Flashback 1998: AOL Goes Hollywood

When the romantic comedy You’ve Got Mail opened in theaters 18 years ago this week, the Internet was crossing over into the mainstream—as evidenced by the movie’s title, borrowed from AOL’s iconic email notification “voice.”

The movie stands as a tech time capsule of sorts, reminding us of the (slow and frustrating) days when dial-up modems used phone lines to establish an Internet connection. The public was still getting used to email—dominated by AOL in those days—online dating was in its infancy, and online “chat rooms” were all the rage. S&V predecessor Stereo Review was one of the first magazines to have a presence on AOL in the ‘90s before transitioning to a website.

Marcel Brown offers an interesting take on the significance of You’ve Got Mail in his This Day In Tech History blog.

The Warner Brothers motion picture You’ve Got Mail, starring Tom Hanks and Meg Ryan, is released to theaters. While mostly known as a romantic comedy, the film was chock-full of technology symbolism. Primarily I find interesting that the movie’s themes of business and technology was foreshadowing larger charges to come.

Starting with the obvious, the film’s title was the popular notification sound used by AOL for incoming e-mail. This showed just how quickly the Internet had become mainstream with e-mail and on-line dating starting to gain traction in the general population. At the time, AOL was the face of the Internet to those just getting their feet wet. However, it also foreshadowed one of the biggest technology deals in history. Just a little over a year later AOL would buy Warner Brothers’ parent company Time Warner, forming one of the largest media companies in history. However, the dot-com bubble burst and the merged companies never quite meshed. AOL was eventually spun-off in 2009, having lost its status in a more tech-evolved society.

Additionally, the main characters’ choice of technology was telling. Tom Hank’s character, the corporate businessman, used a Windows-based PC (an IBM no less) while Meg Ryan’s character, the small book shop owner, used a Macintosh Powerbook. The common thinking at the time was that Windows PCs were for business and Macintosh computers were for “creative” people. Of course, this was just a few years before the iPod was introduced and Apple re-revolutionized the technology industry in the 2000’s. Apple is now the consumer face of technology, whereas Windows is considered old technology even among business professionals.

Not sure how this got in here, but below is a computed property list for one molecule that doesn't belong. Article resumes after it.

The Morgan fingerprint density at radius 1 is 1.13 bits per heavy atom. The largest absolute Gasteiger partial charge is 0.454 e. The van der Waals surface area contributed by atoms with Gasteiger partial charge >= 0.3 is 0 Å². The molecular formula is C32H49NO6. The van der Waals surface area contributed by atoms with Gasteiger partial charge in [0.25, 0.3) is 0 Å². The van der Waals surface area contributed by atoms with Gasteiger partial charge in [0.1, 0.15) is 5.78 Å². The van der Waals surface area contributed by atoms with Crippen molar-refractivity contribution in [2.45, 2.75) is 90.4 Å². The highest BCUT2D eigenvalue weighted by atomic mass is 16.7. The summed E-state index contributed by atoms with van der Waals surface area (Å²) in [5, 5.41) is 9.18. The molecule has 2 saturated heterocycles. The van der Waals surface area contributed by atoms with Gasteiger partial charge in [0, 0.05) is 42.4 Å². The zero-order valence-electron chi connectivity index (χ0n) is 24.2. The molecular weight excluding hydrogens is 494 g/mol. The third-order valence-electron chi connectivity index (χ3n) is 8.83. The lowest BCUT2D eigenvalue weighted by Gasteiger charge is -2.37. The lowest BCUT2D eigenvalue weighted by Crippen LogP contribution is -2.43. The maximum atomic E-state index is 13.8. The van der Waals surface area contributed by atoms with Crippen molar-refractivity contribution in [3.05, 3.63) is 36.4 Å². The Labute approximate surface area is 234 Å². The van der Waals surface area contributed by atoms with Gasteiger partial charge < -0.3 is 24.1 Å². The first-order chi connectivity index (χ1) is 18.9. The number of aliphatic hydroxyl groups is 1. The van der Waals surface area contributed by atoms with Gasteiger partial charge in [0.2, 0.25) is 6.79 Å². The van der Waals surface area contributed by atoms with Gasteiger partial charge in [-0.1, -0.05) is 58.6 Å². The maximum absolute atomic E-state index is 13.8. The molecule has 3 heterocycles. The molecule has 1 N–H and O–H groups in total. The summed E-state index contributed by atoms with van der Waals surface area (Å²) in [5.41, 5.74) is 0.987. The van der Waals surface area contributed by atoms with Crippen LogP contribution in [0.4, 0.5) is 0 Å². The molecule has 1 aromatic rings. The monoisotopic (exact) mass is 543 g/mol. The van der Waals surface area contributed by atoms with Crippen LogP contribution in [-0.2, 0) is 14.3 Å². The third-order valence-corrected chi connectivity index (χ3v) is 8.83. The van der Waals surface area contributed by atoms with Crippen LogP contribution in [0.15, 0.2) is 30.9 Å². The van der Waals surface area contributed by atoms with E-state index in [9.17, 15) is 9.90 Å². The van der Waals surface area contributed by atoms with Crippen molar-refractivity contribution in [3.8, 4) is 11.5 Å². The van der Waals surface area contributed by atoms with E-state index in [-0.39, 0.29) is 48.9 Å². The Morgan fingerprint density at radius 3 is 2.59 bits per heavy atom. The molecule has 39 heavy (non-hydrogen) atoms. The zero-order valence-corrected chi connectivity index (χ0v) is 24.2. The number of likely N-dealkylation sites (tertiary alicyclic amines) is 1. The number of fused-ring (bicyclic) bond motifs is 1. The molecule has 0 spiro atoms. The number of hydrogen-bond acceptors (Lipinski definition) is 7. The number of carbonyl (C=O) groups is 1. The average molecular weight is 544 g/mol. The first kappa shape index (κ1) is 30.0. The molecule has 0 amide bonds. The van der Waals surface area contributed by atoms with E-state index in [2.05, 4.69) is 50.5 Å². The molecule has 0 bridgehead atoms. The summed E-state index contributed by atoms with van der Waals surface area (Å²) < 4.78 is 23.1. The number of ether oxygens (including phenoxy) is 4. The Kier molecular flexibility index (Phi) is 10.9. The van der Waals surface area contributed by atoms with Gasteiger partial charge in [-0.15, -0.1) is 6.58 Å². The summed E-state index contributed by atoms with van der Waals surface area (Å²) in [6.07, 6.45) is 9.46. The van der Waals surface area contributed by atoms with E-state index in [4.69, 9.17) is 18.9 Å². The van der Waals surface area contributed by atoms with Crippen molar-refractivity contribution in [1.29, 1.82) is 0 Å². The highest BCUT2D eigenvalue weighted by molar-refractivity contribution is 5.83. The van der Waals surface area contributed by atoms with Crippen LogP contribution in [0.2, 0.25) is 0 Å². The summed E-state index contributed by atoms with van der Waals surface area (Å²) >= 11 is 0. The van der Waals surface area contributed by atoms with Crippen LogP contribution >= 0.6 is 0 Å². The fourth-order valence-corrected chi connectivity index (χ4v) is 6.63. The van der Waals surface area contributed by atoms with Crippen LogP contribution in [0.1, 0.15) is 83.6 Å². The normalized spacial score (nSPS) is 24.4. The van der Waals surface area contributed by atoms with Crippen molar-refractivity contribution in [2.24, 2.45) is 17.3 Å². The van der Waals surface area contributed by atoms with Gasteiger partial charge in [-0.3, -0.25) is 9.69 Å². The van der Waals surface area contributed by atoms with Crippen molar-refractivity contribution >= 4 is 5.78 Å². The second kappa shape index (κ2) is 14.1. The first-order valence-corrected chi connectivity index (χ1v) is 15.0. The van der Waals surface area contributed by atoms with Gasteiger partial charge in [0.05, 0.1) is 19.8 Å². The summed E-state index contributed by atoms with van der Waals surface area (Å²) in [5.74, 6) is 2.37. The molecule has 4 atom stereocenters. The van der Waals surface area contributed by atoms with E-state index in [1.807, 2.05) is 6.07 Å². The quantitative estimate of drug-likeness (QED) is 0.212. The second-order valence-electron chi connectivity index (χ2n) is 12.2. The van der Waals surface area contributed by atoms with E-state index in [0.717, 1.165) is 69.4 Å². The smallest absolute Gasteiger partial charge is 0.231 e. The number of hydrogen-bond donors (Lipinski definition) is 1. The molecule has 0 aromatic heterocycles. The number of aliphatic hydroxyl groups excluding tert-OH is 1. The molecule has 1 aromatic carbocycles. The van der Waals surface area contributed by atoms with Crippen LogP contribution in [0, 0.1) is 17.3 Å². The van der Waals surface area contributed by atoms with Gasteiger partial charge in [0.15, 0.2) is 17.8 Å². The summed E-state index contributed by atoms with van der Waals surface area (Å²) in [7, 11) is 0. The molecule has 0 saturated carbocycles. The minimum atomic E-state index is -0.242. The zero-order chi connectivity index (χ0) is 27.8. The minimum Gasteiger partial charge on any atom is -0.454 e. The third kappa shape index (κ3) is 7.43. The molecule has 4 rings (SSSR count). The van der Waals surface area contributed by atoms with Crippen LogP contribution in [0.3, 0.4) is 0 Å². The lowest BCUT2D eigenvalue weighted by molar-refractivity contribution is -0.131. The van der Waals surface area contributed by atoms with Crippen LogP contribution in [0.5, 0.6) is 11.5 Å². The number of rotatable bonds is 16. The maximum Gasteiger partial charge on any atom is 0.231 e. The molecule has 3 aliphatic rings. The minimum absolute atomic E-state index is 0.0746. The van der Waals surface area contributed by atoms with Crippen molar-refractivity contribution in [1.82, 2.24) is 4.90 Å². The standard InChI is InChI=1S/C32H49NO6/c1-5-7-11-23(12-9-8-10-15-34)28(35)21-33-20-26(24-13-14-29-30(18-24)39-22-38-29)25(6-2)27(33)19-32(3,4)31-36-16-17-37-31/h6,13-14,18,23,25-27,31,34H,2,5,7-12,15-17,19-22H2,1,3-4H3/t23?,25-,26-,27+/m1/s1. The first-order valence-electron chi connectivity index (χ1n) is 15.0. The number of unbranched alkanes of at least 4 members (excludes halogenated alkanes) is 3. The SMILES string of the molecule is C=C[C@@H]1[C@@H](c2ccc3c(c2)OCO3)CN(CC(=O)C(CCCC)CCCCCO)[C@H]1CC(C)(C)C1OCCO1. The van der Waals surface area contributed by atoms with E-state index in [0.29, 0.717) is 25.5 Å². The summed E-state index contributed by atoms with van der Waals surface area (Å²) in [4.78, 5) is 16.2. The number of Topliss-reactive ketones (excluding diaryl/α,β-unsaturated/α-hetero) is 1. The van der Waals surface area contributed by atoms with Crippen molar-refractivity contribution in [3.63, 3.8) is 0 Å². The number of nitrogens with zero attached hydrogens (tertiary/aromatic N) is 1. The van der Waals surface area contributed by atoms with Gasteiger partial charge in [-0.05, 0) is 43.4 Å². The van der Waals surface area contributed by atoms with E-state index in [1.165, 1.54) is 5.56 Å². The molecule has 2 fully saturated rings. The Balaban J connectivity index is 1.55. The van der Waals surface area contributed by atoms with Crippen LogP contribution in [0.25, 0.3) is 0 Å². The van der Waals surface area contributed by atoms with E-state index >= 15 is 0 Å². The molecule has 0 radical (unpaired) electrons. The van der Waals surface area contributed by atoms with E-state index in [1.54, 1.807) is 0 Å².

The book industry was highlighted, with the movie’s subplot exploring the struggle of small businesses against the expansion of large corporate chains. Yet in the span of about a decade after the movie was released, large corporate bookstores were on the defensive against upstart companies doing business on the Internet. For context, in 1998 after 3 years in business, Amazon.com had yet to turn a profit, yet today Borders is out of business. The rise of social media now gives small companies the ability to effectively market themselves directly to their customer base, giving them a way to compete with large corporations. All this in a relatively short time after a movie helped publicize a computer network.

Remember dial-up connections? Share your stories of the Internet’s early days.

Brown Sound's picture

"Apple is now the consumer face of technology, whereas Windows is considered old technology even among business professionals." I think your opinion of non-Apple products is bordering on delusional. Apple has a very small slice of the market and the fact that you spew this nonsense, shows just how effective their marketing has been. May I suggest you stop being so pretentious and get out of the writing/art lab at the university, once in awhile. This was otherwise a good article, as are most of these flashback articles, but please check the Apple fanboy attitude at the door, because some of us do work in the real world with technology and Apple is pretty much nonexistent out here. Good day.

thehun's picture

Totally agree with Brown Sound, the tech journalism is shamelessly Apple biased, yet surprisingly ignorant at the same time. Need to get out of that bubble you guys.